The Mason City Globe-Gazette from Mason City, Iowa on March 13, 1939 · Page 1
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The Mason City Globe-Gazette from Mason City, Iowa · Page 1

Mason City, Iowa
Issue Date:
Monday, March 13, 1939
Page 1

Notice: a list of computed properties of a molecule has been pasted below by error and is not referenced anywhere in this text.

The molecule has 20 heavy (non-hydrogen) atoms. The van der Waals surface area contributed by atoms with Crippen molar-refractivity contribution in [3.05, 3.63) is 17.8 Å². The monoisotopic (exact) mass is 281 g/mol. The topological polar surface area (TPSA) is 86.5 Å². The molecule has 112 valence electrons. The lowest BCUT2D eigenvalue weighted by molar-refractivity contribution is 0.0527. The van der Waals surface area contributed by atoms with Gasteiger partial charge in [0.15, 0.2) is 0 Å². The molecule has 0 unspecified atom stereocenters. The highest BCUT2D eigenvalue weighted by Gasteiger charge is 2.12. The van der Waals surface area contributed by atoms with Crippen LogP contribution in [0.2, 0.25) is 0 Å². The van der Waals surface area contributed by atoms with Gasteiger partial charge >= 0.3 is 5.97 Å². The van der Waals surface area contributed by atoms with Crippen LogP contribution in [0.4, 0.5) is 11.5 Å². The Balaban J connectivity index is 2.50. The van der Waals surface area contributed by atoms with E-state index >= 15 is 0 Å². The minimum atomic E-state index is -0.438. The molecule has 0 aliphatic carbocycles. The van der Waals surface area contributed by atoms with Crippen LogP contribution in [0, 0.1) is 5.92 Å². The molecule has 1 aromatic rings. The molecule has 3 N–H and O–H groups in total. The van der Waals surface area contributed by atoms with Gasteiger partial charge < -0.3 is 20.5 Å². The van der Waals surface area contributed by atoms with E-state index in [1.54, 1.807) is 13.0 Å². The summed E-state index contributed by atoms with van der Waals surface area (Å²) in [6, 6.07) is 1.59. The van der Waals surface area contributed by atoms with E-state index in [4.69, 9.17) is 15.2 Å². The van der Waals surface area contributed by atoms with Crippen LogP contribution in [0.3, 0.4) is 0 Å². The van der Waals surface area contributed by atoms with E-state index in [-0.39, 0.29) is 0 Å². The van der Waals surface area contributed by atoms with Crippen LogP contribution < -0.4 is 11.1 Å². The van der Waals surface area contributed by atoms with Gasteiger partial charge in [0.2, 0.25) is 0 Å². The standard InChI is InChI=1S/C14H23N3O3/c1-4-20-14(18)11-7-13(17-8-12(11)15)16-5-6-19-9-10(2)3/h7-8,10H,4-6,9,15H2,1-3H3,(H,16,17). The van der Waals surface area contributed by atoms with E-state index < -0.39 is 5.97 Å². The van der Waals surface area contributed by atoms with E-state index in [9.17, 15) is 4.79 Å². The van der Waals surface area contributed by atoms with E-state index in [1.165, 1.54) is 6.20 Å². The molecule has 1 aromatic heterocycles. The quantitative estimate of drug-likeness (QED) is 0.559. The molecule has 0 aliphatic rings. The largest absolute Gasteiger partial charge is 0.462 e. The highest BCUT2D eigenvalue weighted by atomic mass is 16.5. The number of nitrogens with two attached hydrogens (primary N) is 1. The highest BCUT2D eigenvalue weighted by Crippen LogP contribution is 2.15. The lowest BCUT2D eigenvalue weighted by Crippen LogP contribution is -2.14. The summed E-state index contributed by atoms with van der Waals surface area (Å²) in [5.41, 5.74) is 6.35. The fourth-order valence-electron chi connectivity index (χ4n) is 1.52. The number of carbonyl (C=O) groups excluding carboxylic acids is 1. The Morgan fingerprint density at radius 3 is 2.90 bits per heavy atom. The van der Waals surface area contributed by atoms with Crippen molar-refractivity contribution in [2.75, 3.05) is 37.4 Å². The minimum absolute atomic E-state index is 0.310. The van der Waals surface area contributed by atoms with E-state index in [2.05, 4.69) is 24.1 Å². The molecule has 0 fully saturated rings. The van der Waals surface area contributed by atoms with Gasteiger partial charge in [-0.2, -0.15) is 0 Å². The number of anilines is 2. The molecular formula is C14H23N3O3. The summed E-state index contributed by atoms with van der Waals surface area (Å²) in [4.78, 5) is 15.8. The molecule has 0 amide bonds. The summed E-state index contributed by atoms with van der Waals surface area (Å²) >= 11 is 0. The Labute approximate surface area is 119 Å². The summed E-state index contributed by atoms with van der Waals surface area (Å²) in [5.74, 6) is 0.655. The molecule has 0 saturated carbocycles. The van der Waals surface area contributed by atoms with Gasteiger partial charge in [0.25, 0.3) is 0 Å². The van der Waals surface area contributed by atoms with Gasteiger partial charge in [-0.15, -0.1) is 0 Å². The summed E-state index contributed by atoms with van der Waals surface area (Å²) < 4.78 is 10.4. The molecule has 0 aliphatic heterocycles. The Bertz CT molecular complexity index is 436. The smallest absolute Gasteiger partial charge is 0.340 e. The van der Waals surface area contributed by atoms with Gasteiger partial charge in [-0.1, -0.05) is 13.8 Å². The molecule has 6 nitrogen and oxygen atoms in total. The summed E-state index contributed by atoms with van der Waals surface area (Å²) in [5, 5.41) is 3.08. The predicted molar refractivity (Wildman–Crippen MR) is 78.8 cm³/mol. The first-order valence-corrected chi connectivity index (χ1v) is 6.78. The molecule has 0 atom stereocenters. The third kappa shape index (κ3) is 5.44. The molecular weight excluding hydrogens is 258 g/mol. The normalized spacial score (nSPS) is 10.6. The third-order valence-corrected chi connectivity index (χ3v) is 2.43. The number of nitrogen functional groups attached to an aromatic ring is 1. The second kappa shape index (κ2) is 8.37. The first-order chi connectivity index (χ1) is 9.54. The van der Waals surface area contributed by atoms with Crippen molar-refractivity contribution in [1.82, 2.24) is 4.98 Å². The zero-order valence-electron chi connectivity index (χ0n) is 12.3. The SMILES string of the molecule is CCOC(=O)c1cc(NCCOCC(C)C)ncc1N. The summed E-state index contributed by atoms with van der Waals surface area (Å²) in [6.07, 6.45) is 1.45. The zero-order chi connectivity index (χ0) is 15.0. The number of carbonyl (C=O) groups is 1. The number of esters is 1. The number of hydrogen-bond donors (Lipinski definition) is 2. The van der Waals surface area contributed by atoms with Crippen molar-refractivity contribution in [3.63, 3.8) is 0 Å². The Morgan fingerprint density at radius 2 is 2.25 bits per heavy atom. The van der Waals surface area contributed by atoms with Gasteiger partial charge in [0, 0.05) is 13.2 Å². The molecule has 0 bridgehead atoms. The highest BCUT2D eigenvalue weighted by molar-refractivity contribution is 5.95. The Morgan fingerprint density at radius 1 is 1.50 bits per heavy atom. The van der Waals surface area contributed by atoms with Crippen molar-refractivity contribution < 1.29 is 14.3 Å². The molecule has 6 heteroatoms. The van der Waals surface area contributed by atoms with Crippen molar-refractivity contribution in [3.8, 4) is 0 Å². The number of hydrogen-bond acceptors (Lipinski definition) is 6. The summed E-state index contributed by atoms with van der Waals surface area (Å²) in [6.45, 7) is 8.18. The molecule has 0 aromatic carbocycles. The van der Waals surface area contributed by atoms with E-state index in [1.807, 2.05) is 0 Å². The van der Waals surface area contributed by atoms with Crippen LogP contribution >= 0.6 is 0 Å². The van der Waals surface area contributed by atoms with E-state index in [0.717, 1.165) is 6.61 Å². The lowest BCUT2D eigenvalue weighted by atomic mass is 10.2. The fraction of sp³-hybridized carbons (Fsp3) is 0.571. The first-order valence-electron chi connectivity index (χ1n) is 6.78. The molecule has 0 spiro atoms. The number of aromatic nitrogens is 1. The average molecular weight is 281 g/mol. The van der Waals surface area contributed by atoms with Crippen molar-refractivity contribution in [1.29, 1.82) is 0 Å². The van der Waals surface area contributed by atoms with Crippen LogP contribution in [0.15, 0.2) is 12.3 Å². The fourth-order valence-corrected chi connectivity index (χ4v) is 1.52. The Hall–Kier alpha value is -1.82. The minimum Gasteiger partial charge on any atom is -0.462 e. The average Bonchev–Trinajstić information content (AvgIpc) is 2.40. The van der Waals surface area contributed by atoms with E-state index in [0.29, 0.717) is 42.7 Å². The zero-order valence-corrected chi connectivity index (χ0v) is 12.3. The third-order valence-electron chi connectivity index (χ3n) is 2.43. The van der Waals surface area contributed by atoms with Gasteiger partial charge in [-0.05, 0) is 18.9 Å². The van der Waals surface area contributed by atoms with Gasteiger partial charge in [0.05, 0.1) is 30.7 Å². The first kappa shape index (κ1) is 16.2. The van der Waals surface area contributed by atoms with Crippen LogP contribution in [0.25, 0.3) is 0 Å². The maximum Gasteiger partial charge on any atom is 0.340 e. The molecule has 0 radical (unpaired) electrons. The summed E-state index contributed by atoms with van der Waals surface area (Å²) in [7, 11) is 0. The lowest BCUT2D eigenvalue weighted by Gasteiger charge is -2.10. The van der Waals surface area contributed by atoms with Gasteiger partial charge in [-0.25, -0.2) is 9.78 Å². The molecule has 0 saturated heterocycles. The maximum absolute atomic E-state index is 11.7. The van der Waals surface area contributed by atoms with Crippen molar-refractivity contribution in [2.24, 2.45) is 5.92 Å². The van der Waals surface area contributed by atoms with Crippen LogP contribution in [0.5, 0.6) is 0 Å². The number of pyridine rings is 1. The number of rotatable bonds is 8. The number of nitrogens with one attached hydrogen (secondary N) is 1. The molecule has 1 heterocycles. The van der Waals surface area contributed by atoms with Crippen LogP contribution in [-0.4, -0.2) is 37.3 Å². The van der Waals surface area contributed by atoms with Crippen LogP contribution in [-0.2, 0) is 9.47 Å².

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n A H L O N E R H 1 S T M E M * A R T D £ P T 6r I O W A C O W P DCS M O t N E S I I NORTH IOWA'S DAILY PAPER EDITED FOR THE HOME "THE NEWSPAPER THAT MAKES ALL NORTH IOWANS NEIGHBORS" H O M E E D I T I O N VOL. XLV. ASSOCIATED PRESS AND UNITED PRESS PULL LEASED WIRES FIVE CENTS A COPY MASON CITY, IOWA, MONDAY, MARCH 13, 1939 THIS PAPER CONSISTS OF TWO SECTIONS SECTION ONE NO. 132 p fe-S "Ahhhh! Beautiful Spring! Ain't it Purty!" REPORT NAZIS WANT CZECH AREA DIVIDED DIPLOMATS SAY NOTE DEMANDS SPLIT 3 WAYS Tiso Confers With Hitler; Premier Beran May Resign BULLETIN BRATISLAVA, Czecho-Slovakia, (U.Ri--Heavy rioting broke out Monday night in the public square between the National theater and the Hotel Carlton. Police charged a big Slovak independence demonstration with bayonets and tear gas bombs. House Repeals Requirement for All Trucks to Carry Directional Signal Systems Amendments lo Safety B E R L I N , (UP)--Diplo matic circles reported out official confirmation Monday night that Germany dad sent a note to the Czecho- Slovakian government demanding division of the republic into three independent states and reorganization of the central regime at Prague. The diplomatic report was strengthened by messages j from Prague saying that the cabinet of Premier Rudolf Beran was believed likely to resign soon, possibly 'before midnight. " Would-Remove Sirovy--: The G e r m a n note to Prague, in support of the Slovak independence 'Campaign, was described in quarters that appeared to have authoritative knowledge of the message demanding the division of Czecho-SIovakia into three independent states, namely: Bohemia, Slovakia and Carpatho-Ukrainia. In connection with the Prague cabinet, it was said the note sought removal of Gen. Alois Elias as minister of communications; and Gen. Jnn Sirovy, as minister of nationaldefense. Sirovy was premier after the Sudet- enland crisis. Those developments ' were reported immediately after Josef Tiso, ousted by the Prague central government from his post as premier, of Slovakia, had conferred for 40 minutes with Freuh- rer AdoH Hitler and had later telephoned to Bratislava, where he spoke personally to Karl Sidor, who succeeded him as premier. Will Read Declaration Sidor was said to have agreed :o summon the Slovak parliament early Tuesday, at which time a declaration will be read with Tiso present. Tiso will leave here Mon- Department Measure Brought Forward DES MOINES, (JP)-- Towa house members Monday ignored denunciations of the "general contempt of truck operators towards the motoring public" and passed a bill repealing the requirement that all trucks carry directional signal systems. The measure, which allows optional use of signals, passed with a 77 to 27 majority. It now goes to (he senate. "Truckers are very interested in striking out this highway safety' measure in order to save money." .,, asserted Representative Earl C. -Wltn-|yj s hbaugh ( R ) , Shenandoah. in vain fight against the bill. "I call that the essence of selfishness." The law now requires freight vehicles and buses to carr^ signal Liquor by Drink Bill Not Backed DES MOINES, (fP)--1l\e Iowa, liouse liquor committee Monday virtually killed all chance of "liquor by the drink" in this session of the legislature by refusing to recommend passage of a committee bill on the subject. systems to indicate which way a truck is going to tuni. -'-Proponents of the -house -measure asserted the requirement is a "hazard rather than a safeguard' because the signals often are rendered useless by coverings of mud. Sifting: Group Named Approximately 500 bills Monday were placed at the mercy of a house sifting committee as the lower chamber voted, 91 to 7, for Scott (R). West Union, and Robert C. Reilly (D), Dubuque. Among the seven house members voting against the creation of a sifting committee was Dear W.' Peisen (R), Eldora, chairman of the house consolidation unit. Conference Group Named Speaker Irwin appointed the following conference committee to iron out differences between th senate and house on the genera "anti-boolleggmg" tax stamp bill Oscar Johnson ( D ) , Kanawha chairman; Philip Roan {R), For Madison; C. F. Shhnanek (R) Monticello; Howard P. Eckerman (D), Davenport. Piloted through the lower cham ber a resolution memorializin congress to call a ' constitutiona convention for the purpose o Mason City Has Largest School Vote in Years Order 1,000 Additional Ballots Printed; 3,000 Already Delivered The heaviest vote in years was indicated Monday afternoon in the annual school election here when a 2 o'clock survey revealed a total of 685 votes cast compared with the 301 polled in the entire election a year ago. The heavy vote caused School Secretary R. L. James to order an additional 1,000 ballots printed Monday to supplement the 3.000 previously delivered to the four polling places. The particular interest shown in this year's election was attributed to the fact that four candidates , . . . . , , . , a r e seeking t w o available offices limiting the federal government OI1 lhe school board, one of which a sifting group to winnow out the legislation to be considered in the final third of the session. Speaker John R. Irwin named he following committee: F. J. Pine (R). Columbus June- lion, chairman; Dewey Goode (R), Bloomfield; M. D. Van Oosterhout (R), Orange City; Jens Thompson (R), Rolfe: \V. G. Wood (R), Albia; J. A. Lucas (R), Bedford; H. W. Burma (R), Allison; George L. Above is part of the throne of persons who waiched city employes dynamite ice in Willow creek ..Sunday afternoon and evening. These persons lined the bridge on First street southwest to watch the big blast set off in the lower picture near the north side of the bridge on Second street southwest. The two bridges are a block apart. (Lock photo, Kayenay engraving.) * : : :--: ; rrvj O4-*11 poured the north section slab of I MPV r * N I 1 I I ^ new Thirteenth street bridge x AJA -'J' V-H-H.L over jjjg winnebago river Sunday watched with considerable anxiety the rising level o£ the water Sunday night. The water, however, did not come near the forms and no interference from ice was encountered. The annual dynamiting of ice in i Monday workmen started strip- Willow creek to prevent spring j P |n § lne bracing in order to be Still Like to See Ice Go Here Gravitation Solution Made by Einstein floods in Wildwood and other parts ff the city through which the | stream flows attracted hundreds: of persons Sunday afternoon and ' early evening. j Approximately. 125 blasts were used to clear ice from the stream at several bends in the creek between the bridge on First street northwest and the bridge on Second street southwest. City em- ployes were in charge of dynamiting the ice. This annual clearing of the stream is necessitated when the ice goes out of the stream suddenly. Large chunks of ice from upstream slide downstream and cover solid ice under the bridges. Soon there is an ice jam and floods result. By keeping the stream clear, floods are prevented and the bridges in this section of the city are protected. Water was standing in the viaduct on First street southwest Sunday and in other low parts of the city, due to sudden thawing of surface ice. There is little danger from floods, however, according to city officials: ready to remove the piling in hurry should the ice come down the river. Water failed to rise high enough to flood the B- C. Way gardens. 321 Second street southeast, or cause any damage to residences in Rock Glen. City employes will continue to watch the. stream in order to prevent any ice jam, but the big dynamite show that comes once a year for the spectators is probably over for this season. NEW YORK, Prof. Albert Einstein, the scientist, announced Tuesday he had discovered a new solution of the riddle of gravitation. The ' riddle is the unknown cause of gravitation -and its connection with electricity, matter and magnetism. Professor Einstein day night or early Tuesday. The proposed division of ncome and inheritance tax "take' to 25 per cent of annual income or the value of an estate. The vote was 45 to 39, one of the few r almost even divisions of the session thus far. Representative Herman Knudson ( R ) , Mason City, obtained house approval of a resolution directing the governor to ap- · point a committee of 14, seven from each chamber, to represent the state May 6 and 7 at a Luther college reception for Crown Prince Olaf and Crown Princess Martha of the Norwegian royal fa.mily. .....Representative ..William Judd (R), Clinton, sponsored another approved resolution, this one to memorialize congress to construct the proposed federal Mississippi river scenic highway on the Iowa side of the river. Meanwhile, republican leaders extended the truce on the public safety department bill Monday as new amendments, designed to change the measure in drastic 'ashion, broke out in the Iowa louse. Representative Peisen (R.). Eldora, author of the bill and chairman of the house consolidation -·ommittee, said he might .'bring :he matter before the lower cham- ocr Tuesday. Amendments Are Listed The bill, which would consoli- ENVOYS OF 41 STATES ASKED TO PIUS' HOME Kennedy Has Audience With Pope Following Brilliant Coronation VATICAN CITY, (P -- Pope Pius XII opened his old summer estate in the Albnn hills Monday to the envoys of 41 nations who saw him crowned with brilliant pomp and ceremony in St. Peter's Sunday. Joseph P. Kennedy, United States ambassador to London and the first official United States representative to attend a papal coronation since 1846, had a separate audience with the pontiff to present Mis. Kennedy and eight of their children. Thousands See Pagcantry Diplomats, prelates and princes were among the 500,000 or so persons who watched the religious pageantry in the vast mother church of Catholicism when the golden, jewel-encrusted tiara was placed on the head of the 262nd pope, a pope of peace. The envoys were invited to be guests of the new pontiffs secre- ,vas vacant following the resignation a month ago of B. A. Webster, who was president until his withdrawal. Four Candidates Out Additional votes also were believed to have resulted from a concerted support o£ Note Landgren by local labor groups. Garfield Breese, local attorney who is just completing .his first term on the board; Mrs. G. W. Cady, for- , . . , , . , . , » , , . mer teacher, and Jay Decker, for- tai-y of state Cardinal MagUone, merly head of the local packing f "t s tour o[ the 100-acre lakeside papal estate at Castcl Gandolfo ambassador, at the British embassy. Well-informed nazis said they believed that a demarche in the nature of an ultimatum to Prague could be expected within 24 hours Would Crush Separatists The turmoil in Czechoslovaks centered on the efforts of the Prague government to crush the independence or separatist movement in autonomous Slovakia by Czecho-Slovak -republic would be along its present lines but with greater independence for each state. The Czechs dominate Bohemia, where Prague is located; the Slovaks are in the central area; and the Carpatho-Ukraine is the' eastern tip of The country, which Hungary has been seeking to annex. The nazi press let loose a. barrage of charges against the Czechs and the semi-official news agency (DNB) reported that 22 Germans had been wounded by Czech and communist terrorists at Iglau, where fighting was reported still under way. At Bratislava, the capital of Slovakia, unconfirmed reports circulated that the Slovak leaders, \vilh nazi backing, would proclaim an independent Slovakia in a broadcast from the Vienna station within the next 18 hours. Nazi sources made it clear thai the situation was "urgent" as a ousting Tiso, who immediately ap- the j pealed to Hitler for aid. kept the solution secret, explain- j result of Tiso airpane flight to see Wheel From Auto Rings Burglar Alarm DALLAS, (/P)--A wheel rolled off Carl Ansley's automobile, crashed through a store door and set off a burglar alarm, summoning police. If-,', iron I\|T city r*. lion CRUSHED BY TRACTOR ASHLEY. N. Dak., (U.R)--Jacob Bellinger. 42 year old WPA worker, was killed when a tractor he was operating on a dam construc- The Rye and Henkel Construe- j tion project o v e r t u r n e d and companies, associated, who ' crushed him. ing that it would be tested with j actual experiments. The announcement was made in a birthday interview -- Einstein will be 60 Tuesday--to L. E. Levick of the National Association of Science Writers, and released through the association. Levick is science writer for the New York Journal and American and International News Sen-ice. Einstein thinks he has discovered the clue to a long-sought single law that will explain the structure of the entire universe and all the mysteries of matter and radiation. Gravitation is the missing link. Everything else, scientists have suspected, will become clear it someone can learn how gravitation originates. Hitler and that Germany was intervening, although the exact form of intervention was undecided. Given Impressive Entry Tiso was received in the imposing greystone "court of honor" of the chancellery, where honored guests enter, by Hitlers personal bodyguards, attired in steel helmets and carrying rifles. There was an impressive roll of drums as Tiso entered. Hitler postponed indefinitely his scheduled Wednesday visit to Vienna to participate in a great military demonstration on the anniversary of the union o£ Austria with the reich. The French ambassador. Robert Coulondre. returned hurriedly to Berlin and conferred with Sir Nevile Henderson, the British But from the German viewpoint the Prague government has failed j to "co-operate'" with the reich in many matters since the republic was dismembered by the Munich conference. Nazis have been highly critical of the Prague cabinet, which they said talked co-operation but failed to act in the same spirit. "The situation is unbearable," the Nachtausgabe declared in a triple banner-line Monday afternoon. "The Czechs blood terror against Germans and Slovaks creates an unbearable situation.'' Chaos Is Charged The press generally reported-as it did during the Sudetanland crisis--that there was chaos Slovakia and that Germans were endangered or attacked. Czechs to Protest Germans' Activities PRAGUE, (IP)--Czecho official quarters reported Monday that the j Czccho-SIovak government had decided to protest to Germany against-activities of minority Germans in this nation and of the Vienna radio station. They said the protest would be made within 12 hours against "the attitude of the German minority in Brunn (Brno) and Bratislava and the interference of the Vienna radio station in the republic's internal affairs." Although officials said no formal demands had been made by Germany concerning Slovakia, fear had increased here that Berlin planned to force the republic to cut loose both.the Slovak and Carpatho-U k r a i n e autonomous provinces. Franz Karmasin, leader of t h e ! German minority in Slovakia. date various state enforcement and inspection functions under Gov. George A. Wilson, will have to run the gauntlet of the following new armaments: 1. A proposal by Representative L. O. Lampman (R.), Primghar, to place the proposed department under the attorney general rather than under a public safety commissioner appointed by the governor. 2. Amendments by Representatives William Judd (R.), Clinton, and Oscar Johnson (D.), Kanawha, and Philip Kohlhaas (D.) Algona. to prohibit the use o! lighway patrolmen in industrial disputes. 3. A plan by Representative F. A. Latchaw (R.), Wilt'on Junction, to unite the highway patrol and the fire marshal's office with the bureau of investigation under the attorney general. As it passed the senate, the bill would merge seven state departments employing approximately 260 persons into one unit directed by a public safety commissioner. Commenting on his "labor angle" amendment, Kohlhaas said, "We do not want to make highway patrolmen targets in stnke violence." pa plant, completed the slate. First ward voters cast their ballots in the school administration building, second ward at the courthouse, third ward at Lapiner's garage and the .fourth ward at the Central Auto Electric company. 'Mild'Weather Helps The polls opened at 7 o'clock in the morning and were to close at 7 in the evening. Pleasantly mild weather also helped to swell the march to the polls. The vote by wards at 2 o'clock: First ward 132, second 233, third 200 and fourth 120. The voters also were to decide whether or riot the school board should be permitted to sell the Jackson s c h o o l building and grounds at South Federal avenue and Nineteenth street and also three bungalows located on Madison avenue opposite M o n r o e school which arc to be removed in order to provide additional playground space for the new junior high school. CIVIL WAR VETERAN DIES MINNEAPOLIS, (U.R)--Last rites were arranged Monday for Silas W. Leavitt, 95 year old Civil war veteran, former state legislator and businessman. He died Saturday night following a three weeks illness. and tea in the 310-year-old summer palace. The pope, who was not expected to go personally to Castel Gan- " dolfo for the reception,' was busy with audiences for seven foreign delegations to the coronation and for four cardinals- Besides Kennedy, his holiness received envoys from' England, Peru. China. H u n - gary, Yugoslavia and Luxembourg. Scores Are Injured Scores of ordinary folk nursed bruises after the rour-homi coronation ceremony and the crush when thousands rushed out from the basilica to see the actual coronation, which took place' on a St. Peter's balcony for the first time in almost a century. It was estimated conservatively that 60,000 persons jammed into St. Peter's. They had packed it from early morning to an hour before the ceremony began at 9 a. m. Thousands sat or stood for six hours. Outside in the great square a throng estimated at 350,000 to 500.000 overflowed the 15 acres of the plaza. Scenes Arc Brilliant Inside the church were scenes of brilliance. The appearance of the G3 year old pope, who was elected March '1 to succeed the late Pius XI, thrilled many as he and Dr. Joseph Tiso. dismissed Slovak premier, left for Berlin to confer with Rcichsfuehrcr Hitler. The Weather FORECAST IOWA: Partly cloudy Monday night and Tuesday; somewhat warmer in south portion Monday night and in extreme cast portion Tuesday, colder in extreme west portion Tuesday. MINNESOTA: O c c a s i o n a l snow Monday night and Tuesday; somewhat colder in southwest portion Tuesday. IN MASON CITY Globe-Gazette weather statistics for 24 hour period ending at 8 a. m. Monday: Maximum Sunday Minimum Sunday Night At 8 a. m. Monday YEAR AGO: Maximum Minimum Figures for Sunday: Maximum Saturday Minimum in Night At 8 a. m. Sunday YEAR AGO. Maximum Minimum 41 29 32 64 35 37 30 31 Seated on his portable throne. Pope Pius XII is shown as he was borne into the nave of SI. Peter's basilica for pontifical ma--s in thr first step of lhe brilliant pageantry that came to a climax w i t h his coronation as 262nti pope of the Roman Catholic church. (Asroriatcd Press Radlopholo.)